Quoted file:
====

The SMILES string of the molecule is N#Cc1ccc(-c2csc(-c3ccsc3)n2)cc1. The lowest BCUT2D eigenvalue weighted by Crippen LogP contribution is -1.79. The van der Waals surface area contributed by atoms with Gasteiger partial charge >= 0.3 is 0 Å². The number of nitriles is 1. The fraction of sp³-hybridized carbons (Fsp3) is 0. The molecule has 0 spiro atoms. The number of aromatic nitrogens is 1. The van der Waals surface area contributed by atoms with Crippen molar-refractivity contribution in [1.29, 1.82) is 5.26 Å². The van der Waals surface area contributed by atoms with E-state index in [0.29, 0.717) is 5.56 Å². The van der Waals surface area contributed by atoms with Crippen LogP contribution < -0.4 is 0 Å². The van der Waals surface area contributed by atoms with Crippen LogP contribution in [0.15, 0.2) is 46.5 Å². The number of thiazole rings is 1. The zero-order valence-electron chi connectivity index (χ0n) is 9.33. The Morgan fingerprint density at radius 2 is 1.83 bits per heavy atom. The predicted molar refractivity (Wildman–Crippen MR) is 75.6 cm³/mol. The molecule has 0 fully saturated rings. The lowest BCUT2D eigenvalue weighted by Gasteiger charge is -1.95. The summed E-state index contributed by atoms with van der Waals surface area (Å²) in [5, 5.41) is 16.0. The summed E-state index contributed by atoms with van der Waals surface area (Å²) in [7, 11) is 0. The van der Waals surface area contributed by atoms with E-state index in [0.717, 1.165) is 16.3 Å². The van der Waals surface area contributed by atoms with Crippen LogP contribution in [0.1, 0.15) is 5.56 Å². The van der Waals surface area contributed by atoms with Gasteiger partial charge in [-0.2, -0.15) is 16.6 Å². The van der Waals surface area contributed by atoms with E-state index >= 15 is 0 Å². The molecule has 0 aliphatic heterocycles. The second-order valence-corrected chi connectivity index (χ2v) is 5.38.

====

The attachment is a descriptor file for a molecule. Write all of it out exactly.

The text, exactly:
The SMILES string of the molecule is N#Cc1ccc(-c2csc(-c3ccsc3)n2)cc1. The lowest BCUT2D eigenvalue weighted by Crippen LogP contribution is -1.79. The van der Waals surface area contributed by atoms with Gasteiger partial charge >= 0.3 is 0 Å². The number of nitriles is 1. The fraction of sp³-hybridized carbons (Fsp3) is 0. The molecule has 0 spiro atoms. The number of aromatic nitrogens is 1. The van der Waals surface area contributed by atoms with Crippen molar-refractivity contribution in [1.29, 1.82) is 5.26 Å². The van der Waals surface area contributed by atoms with E-state index in [0.29, 0.717) is 5.56 Å². The van der Waals surface area contributed by atoms with Crippen LogP contribution < -0.4 is 0 Å². The van der Waals surface area contributed by atoms with Crippen LogP contribution in [0.15, 0.2) is 46.5 Å². The number of thiazole rings is 1. The zero-order valence-electron chi connectivity index (χ0n) is 9.33. The Morgan fingerprint density at radius 2 is 1.83 bits per heavy atom. The predicted molar refractivity (Wildman–Crippen MR) is 75.6 cm³/mol. The molecule has 0 fully saturated rings. The lowest BCUT2D eigenvalue weighted by Gasteiger charge is -1.95. The summed E-state index contributed by atoms with van der Waals surface area (Å²) in [5, 5.41) is 16.0. The summed E-state index contributed by atoms with van der Waals surface area (Å²) in [7, 11) is 0. The van der Waals surface area contributed by atoms with E-state index in [0.717, 1.165) is 16.3 Å². The van der Waals surface area contributed by atoms with Crippen LogP contribution in [0.1, 0.15) is 5.56 Å². The van der Waals surface area contributed by atoms with Gasteiger partial charge in [-0.2, -0.15) is 16.6 Å². The van der Waals surface area contributed by atoms with E-state index >= 15 is 0 Å². The molecule has 0 aliphatic heterocycles. The second-order valence-corrected chi connectivity index (χ2v) is 5.38.